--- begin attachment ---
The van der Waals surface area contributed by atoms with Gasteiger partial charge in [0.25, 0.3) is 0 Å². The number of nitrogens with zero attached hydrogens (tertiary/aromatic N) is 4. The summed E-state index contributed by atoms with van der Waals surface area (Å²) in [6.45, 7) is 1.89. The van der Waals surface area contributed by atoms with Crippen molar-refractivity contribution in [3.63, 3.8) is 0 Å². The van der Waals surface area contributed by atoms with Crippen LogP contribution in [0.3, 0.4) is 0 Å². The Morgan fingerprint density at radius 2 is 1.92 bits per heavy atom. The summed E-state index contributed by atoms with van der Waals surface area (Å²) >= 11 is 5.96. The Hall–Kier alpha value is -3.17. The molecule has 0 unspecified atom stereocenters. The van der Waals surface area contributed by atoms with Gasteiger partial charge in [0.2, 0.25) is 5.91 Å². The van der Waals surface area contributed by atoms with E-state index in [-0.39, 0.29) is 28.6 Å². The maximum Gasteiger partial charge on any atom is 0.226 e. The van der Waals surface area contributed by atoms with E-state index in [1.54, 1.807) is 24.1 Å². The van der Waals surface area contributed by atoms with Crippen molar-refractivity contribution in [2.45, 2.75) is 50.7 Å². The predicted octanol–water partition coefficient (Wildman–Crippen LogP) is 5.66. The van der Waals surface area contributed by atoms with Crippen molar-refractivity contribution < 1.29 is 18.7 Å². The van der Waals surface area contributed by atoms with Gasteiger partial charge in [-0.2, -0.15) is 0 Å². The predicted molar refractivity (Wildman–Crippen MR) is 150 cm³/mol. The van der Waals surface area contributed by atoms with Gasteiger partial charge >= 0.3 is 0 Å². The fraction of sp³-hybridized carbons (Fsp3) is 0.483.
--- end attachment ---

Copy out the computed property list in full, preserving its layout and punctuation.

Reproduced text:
The van der Waals surface area contributed by atoms with Gasteiger partial charge in [0.25, 0.3) is 0 Å². The number of nitrogens with zero attached hydrogens (tertiary/aromatic N) is 4. The summed E-state index contributed by atoms with van der Waals surface area (Å²) in [6.45, 7) is 1.89. The van der Waals surface area contributed by atoms with Crippen molar-refractivity contribution in [3.63, 3.8) is 0 Å². The van der Waals surface area contributed by atoms with Crippen LogP contribution in [0.3, 0.4) is 0 Å². The Morgan fingerprint density at radius 2 is 1.92 bits per heavy atom. The summed E-state index contributed by atoms with van der Waals surface area (Å²) >= 11 is 5.96. The Hall–Kier alpha value is -3.17. The molecule has 0 unspecified atom stereocenters. The van der Waals surface area contributed by atoms with Gasteiger partial charge in [0.2, 0.25) is 5.91 Å². The van der Waals surface area contributed by atoms with E-state index in [-0.39, 0.29) is 28.6 Å². The maximum Gasteiger partial charge on any atom is 0.226 e. The van der Waals surface area contributed by atoms with E-state index in [1.54, 1.807) is 24.1 Å². The van der Waals surface area contributed by atoms with Crippen molar-refractivity contribution in [2.45, 2.75) is 50.7 Å². The predicted octanol–water partition coefficient (Wildman–Crippen LogP) is 5.66. The van der Waals surface area contributed by atoms with Crippen molar-refractivity contribution < 1.29 is 18.7 Å². The van der Waals surface area contributed by atoms with Gasteiger partial charge in [-0.2, -0.15) is 0 Å². The predicted molar refractivity (Wildman–Crippen MR) is 150 cm³/mol. The van der Waals surface area contributed by atoms with Gasteiger partial charge >= 0.3 is 0 Å². The fraction of sp³-hybridized carbons (Fsp3) is 0.483.